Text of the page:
Having a Facebook page will enable you to promote it, announce your readings, and inform your readers of upcoming workshops you’re giving. Technically, writers can’t promote their wares on their Facebook profiles

Even so, I struggled with some of the concepts.
After several experiments, the author – Frances Caballo – came to the conclusion that:

     On your Facebook profile, personal information trumps beautiful images. Profiles are for friends and they want to hear about your life, your travails and your accomplishments. They also want to help so don’t forget to solicit their feedback.

     Information about your specialty or niche will perform better on your Facebook page, not your profile. I’m a writer who specializes in social media. I love to post about books, libraries, social media marketing, and authors. However, those types of posts work better on my Facebook page where my fans expect me to write about social media and as writers themselves, appreciate quotes by writers. So keep professional interests on your Facebook page and keep personal information you’d like to share on your Facebook profile.

     The image posted was beautiful, but it wasn’t personal. It wasn’t a picture that I’d taken on vacation or after a day at the beach. If that had been the case, more of my friends would have left comments. Images in and of themselves, despite the beauty they capture, won’t generated the engagement you’d like to have on your profile.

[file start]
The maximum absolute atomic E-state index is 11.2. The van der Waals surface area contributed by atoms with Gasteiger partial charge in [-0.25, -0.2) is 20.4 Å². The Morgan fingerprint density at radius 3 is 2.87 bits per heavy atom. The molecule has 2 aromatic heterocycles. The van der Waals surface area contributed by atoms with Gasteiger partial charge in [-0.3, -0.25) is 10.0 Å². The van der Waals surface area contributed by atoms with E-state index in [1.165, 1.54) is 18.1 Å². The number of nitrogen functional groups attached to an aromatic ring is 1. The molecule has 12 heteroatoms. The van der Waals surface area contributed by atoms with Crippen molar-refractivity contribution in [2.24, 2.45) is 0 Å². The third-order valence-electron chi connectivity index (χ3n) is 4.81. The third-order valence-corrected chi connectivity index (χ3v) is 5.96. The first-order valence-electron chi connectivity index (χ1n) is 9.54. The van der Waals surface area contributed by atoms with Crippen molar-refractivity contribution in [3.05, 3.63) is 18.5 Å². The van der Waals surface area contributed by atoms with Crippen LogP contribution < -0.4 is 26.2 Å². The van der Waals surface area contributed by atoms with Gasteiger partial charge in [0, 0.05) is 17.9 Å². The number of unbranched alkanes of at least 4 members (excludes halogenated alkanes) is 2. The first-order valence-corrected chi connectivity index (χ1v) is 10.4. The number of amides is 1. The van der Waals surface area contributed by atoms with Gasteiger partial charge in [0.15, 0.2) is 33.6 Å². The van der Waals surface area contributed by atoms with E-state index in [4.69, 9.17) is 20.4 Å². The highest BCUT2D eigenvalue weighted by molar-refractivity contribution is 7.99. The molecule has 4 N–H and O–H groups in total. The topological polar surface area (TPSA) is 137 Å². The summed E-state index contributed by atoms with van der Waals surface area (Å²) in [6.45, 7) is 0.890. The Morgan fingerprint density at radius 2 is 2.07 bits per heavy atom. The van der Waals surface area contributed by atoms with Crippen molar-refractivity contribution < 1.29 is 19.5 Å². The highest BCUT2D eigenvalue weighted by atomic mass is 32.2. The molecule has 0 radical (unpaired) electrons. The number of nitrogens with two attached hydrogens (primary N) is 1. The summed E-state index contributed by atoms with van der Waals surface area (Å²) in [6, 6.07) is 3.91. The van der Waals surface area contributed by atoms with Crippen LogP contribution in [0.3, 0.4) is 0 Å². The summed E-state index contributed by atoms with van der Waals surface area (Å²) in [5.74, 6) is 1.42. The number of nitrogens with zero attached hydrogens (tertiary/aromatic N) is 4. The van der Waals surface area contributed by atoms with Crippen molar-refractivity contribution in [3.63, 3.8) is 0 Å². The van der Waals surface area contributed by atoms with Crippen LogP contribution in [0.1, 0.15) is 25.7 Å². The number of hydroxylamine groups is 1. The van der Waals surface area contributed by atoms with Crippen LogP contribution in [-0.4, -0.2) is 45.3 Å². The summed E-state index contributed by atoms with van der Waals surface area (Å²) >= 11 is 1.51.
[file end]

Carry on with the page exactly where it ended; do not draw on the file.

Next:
Facebook users love to laugh. Whenever I post an image that’s hilarious, whether it’s on my profile or my page, the engagement goes up. This is true for both your page and your profile; something truly hilarious that isn’t offensive may trump everything else, except for your profile when you ask people for their help.

I agree that photos and images are postings that attract comments and likes. A good photo or humorous image and hitting ‘like’ is quick and simple. But in this article, the author also pushes the personal - Facebook profiles are all about sharing one’s drama, struggles, parties, promotions, and other personal items. And this is where I have a problem.

I am happy for people to know about me as an author, but do they really need or, more importantly, want to know if I have a cold, had chicken for dinner or my granddaughter was cheeky? My friends will, I agree; my family probably already know as I talk to them, but do my readers, followers and people who ‘like’ me want to know? I’d be interested to know your opinion.